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Green Building Bible, Fourth Edition
Green Building Bible, fourth edition (both books)
These two books are the perfect starting place to help you get to grips with one of the most vitally important aspects of our society - our homes and living environment.

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    •  
      CommentAuthordjh
    • CommentTimeJul 11th 2020
     
    Posted By: tonyFully agree so signed it 🙂

    Ditto, and also forwarded the request. We need to get the signatures up.
    • CommentAuthorCliff Pope
    • CommentTimeJul 12th 2020
     
    "Examine in detail how burning forest/woodland timber releases carbon into the atmosphere which cannot be reabsorbed by new tree planting for many decades"


    I thought the argument was that young trees absorbed CO2 at a faster rate than established woodland, so a managed woodland with a quick turnover had a younger average age of tree, and that this net gain in efficiency could be "spent" on efficient burning, with an overal neutral effect?
  1.  
    We have both signed it.
    • CommentAuthorJonti
    • CommentTimeJul 12th 2020
     
    So if we all move to the city and live in small flats where is all the food coming from? I think the answer is to reduce the energy need down to as low as possible regardless of where you live.

    As for the burning of forests being the problem I believe it is the clearing of large areas of forest (much being illegal) for crop growing and the burning of wood in industrial settings that is the problem rather than burning wood for domestic heating. However, even domestic use should be done at the bare minimum.
    • CommentAuthortony
    • CommentTimeJul 12th 2020
     
    :heart: I love the idea of energy use reduction, it is my number one priority.
  2.  
    >>>Examine in detail how burning forest/woodland timber releases carbon into the atmosphere which cannot be reabsorbed by new tree planting

    The Government has already examined that in great detail:
    https://www.theccc.org.uk/publication/biomass-in-a-low-carbon-economy/

    They concluded that carbon is better left in forests or built into buildings. Waste biomass could be burned but there won't be enough of it so it needs to be prioritised to energy uses with CCS, so not for heating buildings or biofuel in cars.

    I think we need legislative action on the findings, not another review, so while I respect the initiative I didn't sign the petition this time.
      Screenshot_20200711-235810_copy_1209x576.png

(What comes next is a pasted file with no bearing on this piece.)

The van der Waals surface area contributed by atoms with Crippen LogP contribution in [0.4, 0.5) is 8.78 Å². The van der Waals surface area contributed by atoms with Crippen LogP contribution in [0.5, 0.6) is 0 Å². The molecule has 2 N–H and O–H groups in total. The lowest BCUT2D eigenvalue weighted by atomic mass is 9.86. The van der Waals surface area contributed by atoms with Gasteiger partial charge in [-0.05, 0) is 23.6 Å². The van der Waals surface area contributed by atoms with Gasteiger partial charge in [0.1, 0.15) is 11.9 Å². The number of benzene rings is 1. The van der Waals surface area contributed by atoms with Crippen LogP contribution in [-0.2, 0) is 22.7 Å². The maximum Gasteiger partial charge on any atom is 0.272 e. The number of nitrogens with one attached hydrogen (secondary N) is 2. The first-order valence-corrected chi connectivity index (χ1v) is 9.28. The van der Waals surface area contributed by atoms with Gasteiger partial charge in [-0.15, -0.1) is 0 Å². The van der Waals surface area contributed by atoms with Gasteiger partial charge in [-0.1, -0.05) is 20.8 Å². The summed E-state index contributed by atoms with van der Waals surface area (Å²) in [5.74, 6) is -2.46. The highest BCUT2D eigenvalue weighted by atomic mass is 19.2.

3.  
    Will , thanks for the link
    • CommentAuthorgyrogear
    • CommentTimeJul 12th 2020 edited
     
    Posted By: Cliff Pope"Examine in detail how burning forest/woodland timber releases carbon into the atmosphere which cannot be reabsorbed by new tree planting for many decades"


    The answer is not planting new trees or woodland, but HEMP - Man's most useful plant...

    https://hemp-copenhagen.com/images/Hemp-cph-Carbon-sink.pdf

    ''Industrial hemp has been scientifically proven to absorb more CO2 per hectare than any forest or commercial crop and is therefore the ideal carbon sink. In addition, the CO2 is permanently bonded within the fiber that is used for anything from textiles, to paper and as a building material. It is currently being used by BMW in Germany to replace plastics in car construction. It is therefore additional to what would otherwise be grown or sourced from oil. It can be constantly replanted and as such meets permanence criteria as defined by the Kyoto Protocol."

    gg
  4.  
    However like most of us on this forum you rather live in a area with lots of green plants instead of living a green lifestyle.....

    I'd imagine most people on this forum are doing both, or in the process of doing so (in my case at least).
    •  
      CommentAuthorfostertom
    • CommentTimeJul 13th 2020 edited
     
    Posted By: gyrogearthe CO2 is permanently bonded within the fiber
    All that means is that hemp fibre is relatively slow to rot when exposed to rotting conditions like wet - but rot it will, soon enough to embaras CO2 levels in the forthcoming critical period. Any plant fibre, if kept in rot-free conditions, like an unleaky building fabric/interior, remains 'permanently bonded' - until it isn't.
    •  
      CommentAuthordjh
    • CommentTimeJul 13th 2020
     
    Posted By: fostertom
    Posted By: gyrogearthe CO2 is permanently bonded within the fiber
    All that means is that hemp fibre is relatively slow to rot when exposed to rotting conditions like wet - but rot it will, soon enough to embaras CO2 levels in the forthcoming critical period. Any plant fibre, if kept in rot-free conditions, like an unleaky building fabric/interior, remains 'permanently bonded' - until it isn't.

    I think you're being unduly critical, Tom. Firstly because hemp in hempcrete, or even straw in bales in walls, has a pretty low risk of being exposed to rotting conditions until somebody decides the building has reached end-of-life, and at that point being recyclable is an advantage. Secondly because hemp does store more carbon than timber - 'Hemp contains around 65-70% cellulose (wood contains around 40%, flax 65-75%, and cotton up to 90%)' according to https://ec.europa.eu/environment/forests/pdf/respondents-additional-inputs/European%2520Industrial%2520Hemp%2520Association%2520(EIHA).pdf

    Or are you suggesting there's no place for timber either in buildings?